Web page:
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Gabriella Amaefule
Gabriella Amaefule

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Load Testing For API With Apache Benchmark On Windows

I recently had the need to carry out load testing on some endpoints that I created for a project on my Windows OS. Setting this up was part of a herculean task because most tutorials were done on an Ubuntu machine.

What is Load Testing

Load Testing is a type of performance testing that gives you insight into how your web application or HTTP server would react when more demand is placed on it.

For this article, we will focus on testing an HTTP server using Apache Benchmark on a Windows OS.


  • Vs-code
  • Apache Benchmark

Installing Apache Benchmark

The latest version of Apache Benchmark for windows can be installed here

Latest Binary

Folder structure after unzipping

Move into the Apache24/bin directory and copy both the ab and abs executable files to your project directory (optional).

ab and abs exec files

Current project structure

Making a GET request to our server

Run the following command in your terminal, in the directory where your ab and abs executable files are located:

./ab -c 10 -n 20 http://localhost:8080/ 
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  • -c Concurrency
    This indicates the number of multiple requests to make at a time. For this test, we are sending 10 requests to our server concurrently at the same time.

  • -n Request
    This indicates the number of requests to perform.

More of this flags and there descriptions can be found in the Apache Benchmark site

For this test, below is our expected response.

this is ApacheBench, Version 2.3 <$Revision: 1903618 $>
Copyright 1996 Adam Twiss, Zeus Technology Ltd,
Licensed to The Apache Software Foundation,

Benchmarking localhost (be patient).....done

Server Software:
Server Hostname:        localhost
Server Port:            8080

Document Path:          /
Document Length:        23 bytes

Concurrency Level:      10
Time taken for tests:   0.033 seconds
Complete requests:      20
Failed requests:        0
Total transferred:      19240 bytes
HTML transferred:       460 bytes
Requests per second:    606.58 [#/sec] (mean)
Time per request:       16.486 [ms] (mean)
Time per request:       1.649 [ms] (mean, across all concurrent requests)
Transfer rate:          569.85 [Kbytes/sec] received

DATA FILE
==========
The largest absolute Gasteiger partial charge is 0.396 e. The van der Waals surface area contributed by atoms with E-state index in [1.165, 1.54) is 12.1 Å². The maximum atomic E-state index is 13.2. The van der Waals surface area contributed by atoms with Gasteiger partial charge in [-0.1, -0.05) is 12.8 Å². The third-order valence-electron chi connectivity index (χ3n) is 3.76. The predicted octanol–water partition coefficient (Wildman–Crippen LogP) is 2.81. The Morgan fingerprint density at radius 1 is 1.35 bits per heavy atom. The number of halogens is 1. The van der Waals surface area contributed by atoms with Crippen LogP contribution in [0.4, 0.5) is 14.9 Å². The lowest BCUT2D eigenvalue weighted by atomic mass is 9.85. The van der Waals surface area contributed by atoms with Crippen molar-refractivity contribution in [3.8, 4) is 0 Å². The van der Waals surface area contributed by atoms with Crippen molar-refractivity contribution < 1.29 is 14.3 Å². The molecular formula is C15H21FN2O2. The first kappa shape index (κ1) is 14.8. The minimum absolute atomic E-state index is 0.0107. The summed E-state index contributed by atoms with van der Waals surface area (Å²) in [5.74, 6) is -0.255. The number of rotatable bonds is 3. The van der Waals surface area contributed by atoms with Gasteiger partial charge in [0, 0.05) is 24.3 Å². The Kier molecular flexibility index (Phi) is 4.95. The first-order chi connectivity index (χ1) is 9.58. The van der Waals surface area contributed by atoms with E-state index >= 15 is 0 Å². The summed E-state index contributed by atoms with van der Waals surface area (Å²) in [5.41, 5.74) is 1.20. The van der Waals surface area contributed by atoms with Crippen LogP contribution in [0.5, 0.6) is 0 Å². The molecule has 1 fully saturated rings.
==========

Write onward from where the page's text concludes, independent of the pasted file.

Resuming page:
Connection Times (ms)
              min  mean[+/-sd] median   max
Connect:        0    0   0.4      0       1
Processing:     3   12   3.9     13      18
Waiting:        2   10   4.0     10      17
Total:          3   13   3.8     13      18

Percentage of the requests served within a certain time (ms)
  50%     13
  66%     15
  75%     16
  80%     17
  90%     17
  95%     18
  98%     18
  99%     18
 100%     18 (longest request)
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This provides a detailed insight into how our server performs when 10 concurrent requests are sent. It shows the amount of time it takes to process a certain percentage of our requests and provides in-depth analysis of our server's performance.

Making a POST request to our server using Apache Benchmark

When making a POST request that requires a request body, we need to pass the data to our benchmark request. This is done by creating a .txt file that should contain our request body data. The file should be in the same location as our ab and abs executable files.

For this test, I created a post.txt file that contains a JSON object representing our request body.

The request body should be in one line with no extra end-of-line spaces.

TIP: To place data in one line on VS Code, select the whole content and use this command CTRL + SHIFT + J.

File containing our request body data

Proceed to run the following line of command in your terminal.

./ab -p post.txt -T application/json  -c 5 -n 5 http://localhost:8080/v1/product
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  • -p Post File
    This indicates the file containing data to POST.

  • -t Content Type
    Content-type header to use for POST/PUT data, eg. application/x-www-form-urlencoded. Default is text/plain.

To test a server that requires an authentication header with Apache benchmark, the following command can be used:

ab -p post.txt -T application/json -H 'Authorization: Token abcdbdhbuhfrhv' -c 10 -n 200 http://localhost:8080/v1/product
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  • -H Custom header - This appends extra headers to the request. The argument is typically in the form of a valid header line, containing a colon-separated field-value pair (i.e., "Accept-Encoding: zip/zop;8bit").

Note: Apache Bench only uses one OS thread irrespective of the concurrency level (specified by the -c flag). Therefore, when benchmarking high-capacity servers, a single instance of Apache Bench can be a bottleneck. To completely saturate the target URL, use additional instances of Apache Bench in parallel (if your server has multiple processor cores).

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